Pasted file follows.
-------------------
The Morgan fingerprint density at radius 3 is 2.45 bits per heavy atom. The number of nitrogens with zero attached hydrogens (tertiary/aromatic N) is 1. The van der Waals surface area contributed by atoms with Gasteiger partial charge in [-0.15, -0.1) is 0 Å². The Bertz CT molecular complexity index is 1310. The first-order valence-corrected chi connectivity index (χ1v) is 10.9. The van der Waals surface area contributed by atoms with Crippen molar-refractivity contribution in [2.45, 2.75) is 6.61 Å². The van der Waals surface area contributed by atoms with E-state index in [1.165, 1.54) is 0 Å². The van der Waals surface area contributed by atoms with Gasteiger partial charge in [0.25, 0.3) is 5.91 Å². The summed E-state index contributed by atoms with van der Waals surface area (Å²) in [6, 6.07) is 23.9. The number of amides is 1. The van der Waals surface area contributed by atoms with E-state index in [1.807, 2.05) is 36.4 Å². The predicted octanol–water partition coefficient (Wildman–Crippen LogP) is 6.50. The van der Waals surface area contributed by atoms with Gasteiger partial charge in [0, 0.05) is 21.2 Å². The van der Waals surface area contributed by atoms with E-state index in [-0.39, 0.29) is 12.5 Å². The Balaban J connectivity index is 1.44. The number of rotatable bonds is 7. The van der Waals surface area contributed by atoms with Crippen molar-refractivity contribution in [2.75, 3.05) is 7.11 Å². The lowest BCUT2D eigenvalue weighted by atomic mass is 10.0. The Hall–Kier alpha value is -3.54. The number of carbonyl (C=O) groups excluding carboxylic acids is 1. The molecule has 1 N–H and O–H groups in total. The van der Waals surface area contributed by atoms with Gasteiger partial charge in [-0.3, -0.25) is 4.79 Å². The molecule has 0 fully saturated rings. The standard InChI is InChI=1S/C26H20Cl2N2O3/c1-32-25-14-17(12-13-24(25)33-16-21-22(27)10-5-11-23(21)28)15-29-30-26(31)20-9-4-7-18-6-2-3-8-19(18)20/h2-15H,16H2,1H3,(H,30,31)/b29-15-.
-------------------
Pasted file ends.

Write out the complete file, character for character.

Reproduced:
The Morgan fingerprint density at radius 3 is 2.45 bits per heavy atom. The number of nitrogens with zero attached hydrogens (tertiary/aromatic N) is 1. The van der Waals surface area contributed by atoms with Gasteiger partial charge in [-0.15, -0.1) is 0 Å². The Bertz CT molecular complexity index is 1310. The first-order valence-corrected chi connectivity index (χ1v) is 10.9. The van der Waals surface area contributed by atoms with Crippen molar-refractivity contribution in [2.45, 2.75) is 6.61 Å². The van der Waals surface area contributed by atoms with E-state index in [1.165, 1.54) is 0 Å². The van der Waals surface area contributed by atoms with Gasteiger partial charge in [0.25, 0.3) is 5.91 Å². The summed E-state index contributed by atoms with van der Waals surface area (Å²) in [6, 6.07) is 23.9. The number of amides is 1. The van der Waals surface area contributed by atoms with E-state index in [1.807, 2.05) is 36.4 Å². The predicted octanol–water partition coefficient (Wildman–Crippen LogP) is 6.50. The van der Waals surface area contributed by atoms with Gasteiger partial charge in [0, 0.05) is 21.2 Å². The van der Waals surface area contributed by atoms with E-state index in [-0.39, 0.29) is 12.5 Å². The Balaban J connectivity index is 1.44. The number of rotatable bonds is 7. The van der Waals surface area contributed by atoms with Crippen molar-refractivity contribution in [2.75, 3.05) is 7.11 Å². The lowest BCUT2D eigenvalue weighted by atomic mass is 10.0. The Hall–Kier alpha value is -3.54. The number of carbonyl (C=O) groups excluding carboxylic acids is 1. The molecule has 1 N–H and O–H groups in total. The van der Waals surface area contributed by atoms with Gasteiger partial charge in [-0.3, -0.25) is 4.79 Å². The molecule has 0 fully saturated rings. The standard InChI is InChI=1S/C26H20Cl2N2O3/c1-32-25-14-17(12-13-24(25)33-16-21-22(27)10-5-11-23(21)28)15-29-30-26(31)20-9-4-7-18-6-2-3-8-19(18)20/h2-15H,16H2,1H3,(H,30,31)/b29-15-.